Some people make a habit of cleaning out wood ash from their fireplaces and their fire pits and throwing it away. This blows my mind; wood ash is so useful in day-to-day life.

Are you raising your brows yet? Think I’ve lost my mind? Join me for a journey into wood ash and just how neat it is. Let’s get started.

Soap MakingDon't Throw Away Your Wood Ash! Do This Instead

Making fresh lye is probably the number one thing you think of when it comes to wood ash and, if so, you’d be right. People didn’t pay thousands of dollars a year for fancy soaps and shampoos when money was tight. No, they soaked wood ashes in cheesecloth until they made lye, then used that lye to make a very harsh soap that kept them clean.

While I personally can’t use lye due to skin sensitivity, many people can and we strongly recommend giving this a shot. There are thousands of recipes online, so we won’t cover them here. However, we will in future articles, so stay tuned.

Mouse Busting

If you live in an old farmhouse, you know as well as I do that mice are just a part of life. They chew a hole up through the floors, get in, run around, and cause havoc. It’s extremely annoying and unsanitary, and all of us wish the little buggers would just go somewhere outside where they’re supposed to be.

Wood ash can help you on that front. Discover their typical nightly paths and sprinkle a large amount of wood ash down along it for a foot or two. This ash will completely destroy any scent the mice have left for one another and confuse them, often encouraging them to go elsewhere. Many homes simply stuff cooled wood ash down into any visible mouse holes in their homes and then caulk them up. While mice can eat through caulk (and will), coming into contact with wood ash tends to stop them from wanting to do so.

Compost and GardeningDon't Throw Away Your Wood Ash! Do This Instead

Wood ash is a wonderful brown material to add to your compost. Do so in small quantities any time of the year, or to balance a large green load going in at the end of fall or in early spring.

The addition of wood ash spread over a vetched field (or any field with standing fertilizer/green fertilizer) will help balance it for faster planting in spring, too.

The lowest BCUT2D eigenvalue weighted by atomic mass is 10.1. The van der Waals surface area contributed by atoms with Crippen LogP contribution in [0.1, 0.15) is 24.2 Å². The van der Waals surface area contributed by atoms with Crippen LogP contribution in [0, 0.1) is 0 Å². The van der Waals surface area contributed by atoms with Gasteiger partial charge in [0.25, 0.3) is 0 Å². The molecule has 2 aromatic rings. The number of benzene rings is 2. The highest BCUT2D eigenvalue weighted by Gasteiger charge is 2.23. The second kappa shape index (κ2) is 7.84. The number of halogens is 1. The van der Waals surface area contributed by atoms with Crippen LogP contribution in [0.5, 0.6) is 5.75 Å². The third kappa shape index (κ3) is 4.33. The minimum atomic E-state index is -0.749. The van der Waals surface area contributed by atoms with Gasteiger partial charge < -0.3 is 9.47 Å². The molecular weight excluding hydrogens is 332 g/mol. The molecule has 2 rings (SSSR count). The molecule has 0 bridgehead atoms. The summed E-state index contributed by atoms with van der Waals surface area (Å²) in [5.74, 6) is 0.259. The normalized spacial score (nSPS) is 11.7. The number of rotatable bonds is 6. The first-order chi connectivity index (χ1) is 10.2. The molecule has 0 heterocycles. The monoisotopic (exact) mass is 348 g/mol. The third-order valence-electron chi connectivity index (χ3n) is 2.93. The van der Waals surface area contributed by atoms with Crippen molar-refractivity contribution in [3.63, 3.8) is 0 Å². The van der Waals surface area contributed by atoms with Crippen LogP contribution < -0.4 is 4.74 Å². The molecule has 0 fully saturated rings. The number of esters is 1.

The one thing we have to warn you about with wood ash in composting and gardening is that you can have too much of it. The nitrogen cycle will be thrown off balance and your soil will become quite acidic very fast if you’re not careful. If you’re uncertain what the balance of your cycle already is, go ahead and use a testing kit to discern this before you dump a large load of wood ashes on top of everything else and start mixing it in. That, or be ready to balance it out with a significant amount of green material, which may be costly during the winter season. Or difficult to come by.


Have you or a loved one (including a pet) gotten sprayed by a skunk?

Most of us have dealt with that pungent aroma at least once in our lives. Your gallant author here pressed her nose too deeply into a museum’s skunk oil sample and had it on the end of her nose, as a child, for the next nausea-inducing 48 hours.

Bluntly, it isn’t pleasant and nobody should have to deal with it any longer than they absolutely have to. While wood ash can create lye, as we mentioned up above, that isn’t our concentration here. No, the ashes themselves have a leeching quality that is quite impressive and useful when you or your dog gets skunked.

To properly use them, wet your skunked areas (fur, hair, whatever got the scent sprayed on it) as thoroughly as you can. Smear the wood ashes into the area and allow them to sit for 5-10 minutes. Rinse them out and reapply if necessary. Though you or your dog will likely smell like a campfire for a brief time, we’d prefer a campfire to a skunk any day of the week. Please also note that we cannot be held responsible if you decide to do this inside. Wood ashes will clog your pipes if used incorrectly (or sometimes even when used correctly), so please be careful.

Ice MeltingDon't Throw Away Your Wood Ash! Do This Instead

Much like salt, wood ash melts ice on your steps and walkways lickety-split. The problem is that you’ll certainly be tracking black footprints everywhere for a bit to come, so you may want to institute a boot-wiping policy at the front door. You’ll also need to wipe off pet paws that run up and down these areas just to keep them from ingesting anything that may hurt their stomachs which may have been hidden in the wood that you burned.

That said, wood ash is a completely free substance that allows you to melt those pesky, dangerous icy steps away just as quickly as salt. Seems like a better option to us.

Bedding Your Winter Fires

Most fires have three layers; actively burning substrate (typically wood), coals, and, you guessed it, ashes.

Ashes help insulate fires and keep them warm under them so your wood burns longer and stronger. This means that if you bank your fires properly, you won’t have to get up in the middle of the night to add more wood or run out to the wood pile when you inevitably forget to bring more in. And that, more than anything on this list, is one of our top tips for using wood ash.

Do keep in mind that too much ash retained in a firebox will also prevent proper oxygen flow around the fire. It’s a tender balance, but you’ll learn it quickly.

Any other tips and tricks for using up wood ashes throughout the year? We’d love to hear them. Put them in the comments down below and try to stay toasty this winter!

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